Since the demise of Arthur Andersen, Enron and WorldCom, global economies have become increasingly
sensitive to signs of corporate demise and bankruptcy. It was the collapse of these companies that resulted in enormous losses to both investors and lending institutions involved with these companies. As a result, many organisations around the world have concentrated on corporate ethics and governance with a view to minimise the risks of corporate financial distress.
The early prediction of distress is essential for investors or lending institutions who wish to protect their financial investments. As a consequence, modelling, prediction and classification of companies to determine whether they are potential candidates for financial distress have become key topics of debate and detailed research.
A bit of history
Corporate bankruptcy was first modelled, classified and predicted by Beaver in 1966. He defined financial distress as bankruptcy, insolvency, liquidation for the benefit of a creditor, firms which defaulted on loan obligations, or firms that missed preferred dividend payments. Beaver’s technique accurately classified 78% of the sample companies five years prior to failure. Beaver’s research concluded that the cash flow to debt ratio was the single best indicator of bankruptcy.
What is financial distress?
One of the major concerns in this field of research is the lack of consensus on the definition of corporate failure or financial distress.
On the one end of the continuum, authors have strictly used bankruptcy as the definition. However, other researchers define financial distress as mergers, absorptions, delisting or liquidations or major structural changes to the company.
In 2001, Cybinski explained that “failed” and “non-failed” firms do not lie in separate boxes, but rather lie on a
continuum of “failed” and “non-failed”. This researcher contended that, in reality, there is not a cut-off point between “failed” and “non-failed” firms, but rather an overlap or grey area between the two. It is in this grey area that prediction of financial distress is so difficult.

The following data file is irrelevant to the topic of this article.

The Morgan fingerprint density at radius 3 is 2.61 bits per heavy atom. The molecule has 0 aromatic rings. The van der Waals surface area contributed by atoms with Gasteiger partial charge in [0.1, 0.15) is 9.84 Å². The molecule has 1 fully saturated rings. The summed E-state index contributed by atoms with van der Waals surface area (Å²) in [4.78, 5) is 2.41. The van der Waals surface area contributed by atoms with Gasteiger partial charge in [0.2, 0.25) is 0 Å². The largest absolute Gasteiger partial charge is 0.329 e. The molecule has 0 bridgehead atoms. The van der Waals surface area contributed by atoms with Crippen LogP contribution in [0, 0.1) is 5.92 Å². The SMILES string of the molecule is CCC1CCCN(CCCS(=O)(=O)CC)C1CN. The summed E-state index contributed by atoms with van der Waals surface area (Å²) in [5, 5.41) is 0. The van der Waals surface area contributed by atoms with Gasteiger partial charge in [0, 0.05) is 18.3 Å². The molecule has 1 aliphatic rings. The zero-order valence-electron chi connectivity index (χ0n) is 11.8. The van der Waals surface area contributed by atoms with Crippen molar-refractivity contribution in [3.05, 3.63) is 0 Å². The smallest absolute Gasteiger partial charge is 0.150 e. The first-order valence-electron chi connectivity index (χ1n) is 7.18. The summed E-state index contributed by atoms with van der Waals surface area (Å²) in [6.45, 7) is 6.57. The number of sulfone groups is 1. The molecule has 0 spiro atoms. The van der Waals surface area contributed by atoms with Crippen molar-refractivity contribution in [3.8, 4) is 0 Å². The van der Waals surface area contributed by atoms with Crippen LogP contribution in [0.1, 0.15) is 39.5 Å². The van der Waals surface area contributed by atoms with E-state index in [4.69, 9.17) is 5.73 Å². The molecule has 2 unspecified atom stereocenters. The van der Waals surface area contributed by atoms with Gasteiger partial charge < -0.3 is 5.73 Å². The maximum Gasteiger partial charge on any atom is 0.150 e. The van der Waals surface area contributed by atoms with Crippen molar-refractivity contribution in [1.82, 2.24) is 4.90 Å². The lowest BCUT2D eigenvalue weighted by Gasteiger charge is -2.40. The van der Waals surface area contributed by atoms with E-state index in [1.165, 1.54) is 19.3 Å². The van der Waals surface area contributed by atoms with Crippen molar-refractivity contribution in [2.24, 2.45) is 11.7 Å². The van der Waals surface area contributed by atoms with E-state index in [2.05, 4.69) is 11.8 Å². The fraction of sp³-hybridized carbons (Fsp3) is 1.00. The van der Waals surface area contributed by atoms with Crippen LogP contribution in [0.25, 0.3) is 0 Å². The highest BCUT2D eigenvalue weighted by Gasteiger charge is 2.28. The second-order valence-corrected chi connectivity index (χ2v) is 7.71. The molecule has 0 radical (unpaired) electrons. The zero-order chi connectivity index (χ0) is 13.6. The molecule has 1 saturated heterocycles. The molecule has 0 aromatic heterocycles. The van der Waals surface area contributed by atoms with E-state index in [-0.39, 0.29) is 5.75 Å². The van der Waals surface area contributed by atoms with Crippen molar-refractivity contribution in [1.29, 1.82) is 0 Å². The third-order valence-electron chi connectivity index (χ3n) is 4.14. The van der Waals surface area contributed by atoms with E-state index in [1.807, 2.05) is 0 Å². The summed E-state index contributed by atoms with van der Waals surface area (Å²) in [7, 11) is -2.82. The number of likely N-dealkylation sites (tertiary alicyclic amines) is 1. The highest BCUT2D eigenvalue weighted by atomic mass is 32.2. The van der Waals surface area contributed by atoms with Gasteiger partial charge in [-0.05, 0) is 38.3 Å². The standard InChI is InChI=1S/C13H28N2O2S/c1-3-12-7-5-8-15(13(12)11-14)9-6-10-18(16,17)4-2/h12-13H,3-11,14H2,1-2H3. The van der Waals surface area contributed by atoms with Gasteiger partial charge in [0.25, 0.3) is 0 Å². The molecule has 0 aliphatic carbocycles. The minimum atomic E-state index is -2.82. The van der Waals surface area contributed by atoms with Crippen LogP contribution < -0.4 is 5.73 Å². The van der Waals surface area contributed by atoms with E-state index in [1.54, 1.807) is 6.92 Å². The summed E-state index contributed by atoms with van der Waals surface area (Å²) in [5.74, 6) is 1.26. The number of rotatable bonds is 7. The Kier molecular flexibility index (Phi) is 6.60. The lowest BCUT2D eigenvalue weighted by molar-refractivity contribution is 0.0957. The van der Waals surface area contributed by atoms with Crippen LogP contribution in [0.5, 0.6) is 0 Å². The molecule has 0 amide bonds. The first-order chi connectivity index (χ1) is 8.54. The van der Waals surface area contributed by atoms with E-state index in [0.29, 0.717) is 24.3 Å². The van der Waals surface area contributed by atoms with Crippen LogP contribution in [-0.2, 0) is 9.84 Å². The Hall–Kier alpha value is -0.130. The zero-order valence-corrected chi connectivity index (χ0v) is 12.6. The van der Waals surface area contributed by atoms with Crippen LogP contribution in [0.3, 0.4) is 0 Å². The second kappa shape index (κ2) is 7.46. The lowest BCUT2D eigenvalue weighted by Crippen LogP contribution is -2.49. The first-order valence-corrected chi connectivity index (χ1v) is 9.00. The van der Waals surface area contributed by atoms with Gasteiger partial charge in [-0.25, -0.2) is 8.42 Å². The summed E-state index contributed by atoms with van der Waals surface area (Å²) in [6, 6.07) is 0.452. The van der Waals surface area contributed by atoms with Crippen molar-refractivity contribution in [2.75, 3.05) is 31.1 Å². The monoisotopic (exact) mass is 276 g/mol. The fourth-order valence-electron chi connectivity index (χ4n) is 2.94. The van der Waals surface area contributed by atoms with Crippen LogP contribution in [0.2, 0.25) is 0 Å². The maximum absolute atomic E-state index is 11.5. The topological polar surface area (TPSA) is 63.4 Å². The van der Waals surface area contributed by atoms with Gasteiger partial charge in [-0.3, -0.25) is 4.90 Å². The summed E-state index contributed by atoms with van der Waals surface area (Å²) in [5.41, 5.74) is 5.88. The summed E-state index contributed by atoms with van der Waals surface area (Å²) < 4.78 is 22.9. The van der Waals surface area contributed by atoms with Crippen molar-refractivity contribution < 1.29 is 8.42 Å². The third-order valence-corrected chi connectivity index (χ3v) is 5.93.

Other researchers mention that “corporate failure is not a well-defined dichotomy”. It appears from most research that the criterion for failure is chosen arbitrarily and could either mean judicial bankruptcy or financial distress. This has serious implications in the repeatability and generalisation of results.
According to Wikipedia, financial distress is a term in corporate finance used to indicate a condition when promises to creditors of a company are broken, or honoured with difficulty – and sometimes financial distress can lead to bankruptcy.
In most studies, however, filing for bankruptcy has been the most commonly used criterion for financial distress. In 1986 Foster indicated that filing for bankruptcy is a legal event which is heavily influenced by the actions of bankers and/or other creditors. He defines the term financial distress to mean “… severe liquidity problems that cannot be resolved without a sizable rescaling of the entities’ operations or structure”.
It must be noted that companies may file for bankruptcy even though their performance and financial ratios do not predict this. On the other hand, some companies may only just be surviving corporate failure, but are actually classified as “non-failed” companies. Some companies may strategically file for bankruptcy to eliminate rising debts. Other companies may file for bankruptcy due to “acts of God” and may be forced into bankruptcy even though their previous financial results were excellent.